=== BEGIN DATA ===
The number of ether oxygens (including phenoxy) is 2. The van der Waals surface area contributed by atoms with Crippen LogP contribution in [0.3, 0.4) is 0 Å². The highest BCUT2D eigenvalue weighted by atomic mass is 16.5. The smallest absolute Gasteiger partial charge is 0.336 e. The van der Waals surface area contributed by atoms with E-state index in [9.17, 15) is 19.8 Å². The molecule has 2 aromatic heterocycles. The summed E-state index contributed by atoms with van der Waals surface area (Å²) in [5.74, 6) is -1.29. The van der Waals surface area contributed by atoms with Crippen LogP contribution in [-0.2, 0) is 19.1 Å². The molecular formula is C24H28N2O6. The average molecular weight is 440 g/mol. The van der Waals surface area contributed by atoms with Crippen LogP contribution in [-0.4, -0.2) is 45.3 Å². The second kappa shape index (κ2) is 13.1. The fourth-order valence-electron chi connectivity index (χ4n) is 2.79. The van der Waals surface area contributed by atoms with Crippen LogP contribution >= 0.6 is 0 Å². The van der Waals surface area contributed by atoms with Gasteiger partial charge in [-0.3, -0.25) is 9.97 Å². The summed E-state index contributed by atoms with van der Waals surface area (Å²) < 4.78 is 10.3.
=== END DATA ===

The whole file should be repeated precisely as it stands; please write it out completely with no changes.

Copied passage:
The number of ether oxygens (including phenoxy) is 2. The van der Waals surface area contributed by atoms with Crippen LogP contribution in [0.3, 0.4) is 0 Å². The highest BCUT2D eigenvalue weighted by atomic mass is 16.5. The smallest absolute Gasteiger partial charge is 0.336 e. The van der Waals surface area contributed by atoms with E-state index in [9.17, 15) is 19.8 Å². The molecule has 2 aromatic heterocycles. The summed E-state index contributed by atoms with van der Waals surface area (Å²) in [5.74, 6) is -1.29. The van der Waals surface area contributed by atoms with Crippen LogP contribution in [-0.2, 0) is 19.1 Å². The molecular formula is C24H28N2O6. The average molecular weight is 440 g/mol. The van der Waals surface area contributed by atoms with Crippen LogP contribution in [-0.4, -0.2) is 45.3 Å². The second kappa shape index (κ2) is 13.1. The fourth-order valence-electron chi connectivity index (χ4n) is 2.79. The van der Waals surface area contributed by atoms with Crippen LogP contribution >= 0.6 is 0 Å². The van der Waals surface area contributed by atoms with Gasteiger partial charge in [-0.3, -0.25) is 9.97 Å². The summed E-state index contributed by atoms with van der Waals surface area (Å²) < 4.78 is 10.3.